This Week: The Sartorius Muscle
Over the next several months we are going to explore the twenty-five muscles of the thigh. Each month we will break down and explore a group of muscles responsible for hip and knee movement. If you have been following Danatomy blogs through the HAC website, or Facebook, you might remember that the very first blog was over the "Deep Six" muscles of the buttock. In the classroom I refer to them as the "group of six". I also discuss the "group of five", the "group of four", the "group of three", the "group of two", and the intentionally incorrectly termed "group of one". As such allow me to introduce you to sartorius - "the group of one".
The longest muscle in the human body is sartorius. Its name is Latin and it is loosely translated to "the tailor's muscle". It originates directly from the ASIS (anterior superior iliac spine) and spans the length of the thigh. It crosses the medial aspect of the knee and inserts with the gracilis and semitendinosus, as part of the pes anserinus (goose foot) tendon, into the proximal anteromedial tibia. It is a synergistic muscle that aids the hamstrings in flexing the knee and it helps the iliopsoas flex the hip. It also assists gluteus medius in abducting the hip and it works with piriformis to laterally rotate the hip. With all of these synergistic roles I have often wondered if sartorius has a primary function.
believe it would happen. If sartorius was the only muscle of your thigh it would fail to achieve the tailor's position. By itself, sartorius is not a strong enough muscle to pull the heavy tibia, and even heavier femur, towards the ASIS. It is too long, too slender, and poorly positioned for leverage. The type of strength necessary to create a figure-four leg position against gravity would require much more girth and width given the distance between the ASIS and pes anserinus. So if the sartorius can't put you in the tailor's position, as its name suggests, then why does it exist? The answer may lie in pes anserinus.
Pes anserinus translates as follows: pes (pedis) = foot; anserinus = goose. As sartorius, gracilis, and semitendinosus converge their tendons combine to form a flat, triangular, goose foot shaped insertion. Sartorius is shortening with an anterolateral-superior vector of force to the ASIS. Gracilis is contracting with a medial-superior vector of force to the inferior ramus of the pubis. Semitendinosus is pulling with a posterior-superior vector of force toward the ischial tuberosity. If all three contract at the same time they would work to pull the tibia in three different directions simultaneously. That should create what would essentially be an adduction of the knee joint. However, the knee is not capable of adduction, not even when flexed. Crossing the lateral side of the knee is a flat, dense, tract of tissue known as the iliotibial band (ITB). The ITB does not have the contractility of muscle nor the elasticity of tendon. Its tension is the result of the tone and contractions of the tensor fascia latae and the gluteus maximus.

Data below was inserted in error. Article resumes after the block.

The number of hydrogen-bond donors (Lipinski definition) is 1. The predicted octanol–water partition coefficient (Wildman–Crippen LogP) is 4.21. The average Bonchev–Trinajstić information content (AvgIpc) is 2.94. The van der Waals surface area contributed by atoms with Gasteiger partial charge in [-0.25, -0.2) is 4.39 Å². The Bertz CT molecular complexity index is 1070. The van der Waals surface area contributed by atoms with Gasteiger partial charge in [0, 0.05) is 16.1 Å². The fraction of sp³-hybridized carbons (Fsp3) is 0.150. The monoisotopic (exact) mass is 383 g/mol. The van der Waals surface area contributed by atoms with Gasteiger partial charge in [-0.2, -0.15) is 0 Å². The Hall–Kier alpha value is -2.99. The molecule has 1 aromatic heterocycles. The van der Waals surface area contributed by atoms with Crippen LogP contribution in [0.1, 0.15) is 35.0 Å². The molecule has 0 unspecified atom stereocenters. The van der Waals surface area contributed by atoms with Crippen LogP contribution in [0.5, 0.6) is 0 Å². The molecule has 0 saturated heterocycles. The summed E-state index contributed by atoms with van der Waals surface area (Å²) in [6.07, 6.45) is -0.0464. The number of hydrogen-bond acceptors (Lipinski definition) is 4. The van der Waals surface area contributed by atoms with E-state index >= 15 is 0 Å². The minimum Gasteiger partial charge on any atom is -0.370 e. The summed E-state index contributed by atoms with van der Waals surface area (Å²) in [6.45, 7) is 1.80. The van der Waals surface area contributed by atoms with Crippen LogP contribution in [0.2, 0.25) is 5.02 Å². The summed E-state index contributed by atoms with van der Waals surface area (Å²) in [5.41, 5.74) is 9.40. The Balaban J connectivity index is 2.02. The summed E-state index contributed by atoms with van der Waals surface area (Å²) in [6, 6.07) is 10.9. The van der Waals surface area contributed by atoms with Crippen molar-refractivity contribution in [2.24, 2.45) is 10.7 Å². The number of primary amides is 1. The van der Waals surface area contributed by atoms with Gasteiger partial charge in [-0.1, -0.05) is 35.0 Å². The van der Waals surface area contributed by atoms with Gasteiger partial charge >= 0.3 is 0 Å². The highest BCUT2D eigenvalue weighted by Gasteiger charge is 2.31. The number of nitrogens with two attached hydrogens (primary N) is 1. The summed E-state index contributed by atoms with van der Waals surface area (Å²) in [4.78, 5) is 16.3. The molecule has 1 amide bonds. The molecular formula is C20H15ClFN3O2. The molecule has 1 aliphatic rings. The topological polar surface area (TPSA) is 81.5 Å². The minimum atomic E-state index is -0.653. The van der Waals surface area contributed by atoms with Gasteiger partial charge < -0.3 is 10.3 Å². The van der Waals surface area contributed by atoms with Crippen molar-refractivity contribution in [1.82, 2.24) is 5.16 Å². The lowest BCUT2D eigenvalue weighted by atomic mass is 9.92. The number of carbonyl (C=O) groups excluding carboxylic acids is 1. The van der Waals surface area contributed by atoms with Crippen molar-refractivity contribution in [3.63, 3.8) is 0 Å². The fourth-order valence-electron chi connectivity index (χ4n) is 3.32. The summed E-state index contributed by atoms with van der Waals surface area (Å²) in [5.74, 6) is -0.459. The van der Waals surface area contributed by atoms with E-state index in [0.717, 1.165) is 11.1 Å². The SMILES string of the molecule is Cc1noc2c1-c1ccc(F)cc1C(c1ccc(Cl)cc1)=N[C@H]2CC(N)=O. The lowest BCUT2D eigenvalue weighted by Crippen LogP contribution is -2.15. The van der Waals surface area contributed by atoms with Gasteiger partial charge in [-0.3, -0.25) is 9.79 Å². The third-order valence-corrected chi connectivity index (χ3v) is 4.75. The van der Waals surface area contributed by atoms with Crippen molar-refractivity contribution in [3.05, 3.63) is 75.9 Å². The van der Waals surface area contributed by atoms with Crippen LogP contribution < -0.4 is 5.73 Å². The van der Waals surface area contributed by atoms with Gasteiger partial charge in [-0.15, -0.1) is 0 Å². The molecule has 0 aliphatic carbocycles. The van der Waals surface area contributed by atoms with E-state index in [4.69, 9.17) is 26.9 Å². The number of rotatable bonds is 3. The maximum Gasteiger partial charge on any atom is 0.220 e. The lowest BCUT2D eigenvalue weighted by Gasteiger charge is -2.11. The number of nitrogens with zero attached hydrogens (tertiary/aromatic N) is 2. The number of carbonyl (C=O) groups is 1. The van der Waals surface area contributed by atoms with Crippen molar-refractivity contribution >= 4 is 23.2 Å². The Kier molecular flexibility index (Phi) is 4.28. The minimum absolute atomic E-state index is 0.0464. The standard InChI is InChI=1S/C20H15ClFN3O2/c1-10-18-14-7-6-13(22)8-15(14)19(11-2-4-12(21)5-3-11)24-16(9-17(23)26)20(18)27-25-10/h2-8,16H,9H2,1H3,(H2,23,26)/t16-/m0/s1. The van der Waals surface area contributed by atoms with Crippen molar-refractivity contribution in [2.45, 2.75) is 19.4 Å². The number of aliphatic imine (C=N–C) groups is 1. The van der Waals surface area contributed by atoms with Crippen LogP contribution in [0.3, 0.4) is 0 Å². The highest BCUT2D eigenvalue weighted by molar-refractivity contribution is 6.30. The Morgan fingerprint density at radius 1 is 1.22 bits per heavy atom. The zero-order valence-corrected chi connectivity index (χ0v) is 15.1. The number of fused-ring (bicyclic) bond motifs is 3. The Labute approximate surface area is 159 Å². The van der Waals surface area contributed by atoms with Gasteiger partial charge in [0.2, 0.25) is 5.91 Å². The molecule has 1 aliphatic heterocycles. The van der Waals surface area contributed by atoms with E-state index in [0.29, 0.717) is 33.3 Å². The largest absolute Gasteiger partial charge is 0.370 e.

The knee is the most unstable joint of the lower extremity. It relies heavily on its ligaments but they alone would eventually fail, given the amount of weight bearing forces going through the joint, if not for the muscles that stabilize it. The most powerful of the knee stabilizers, and the reason for the patella, are the quadriceps that provide anterior knee stability. They would be followed by the hamstrings that, with popliteus, provide posterior knee stability. ITB provides lateral knee stability and pes anserinus provides medial knee stability. Sartorius and gracilis might be weak joint movers but as muscular straps they provide great joint stability.
In summary, sartorius is the longest muscle in the human body that, as a mover, will bend the knee and hip putting one in the tailor's position. It is not a strong mover. Therefore, it should be thought of as a knee stabilizer and discussed with the muscles of pes anserinus.
To remember the pes anserinus use this word association: SGT Goosefoot (sartorius-gracilis-tendinosus)....Captain Kirk, Lieutenant Dan, and Private Ryan were all popular in respect to their movies but Sgt. Goosefoot will become the most famous of all when my Sartorius L.O.N.G. music video goes viral. It may take awhile but it will eventually get done. Can you hear me singing it? Sar-Sar...Sartorius (Sartorius)!
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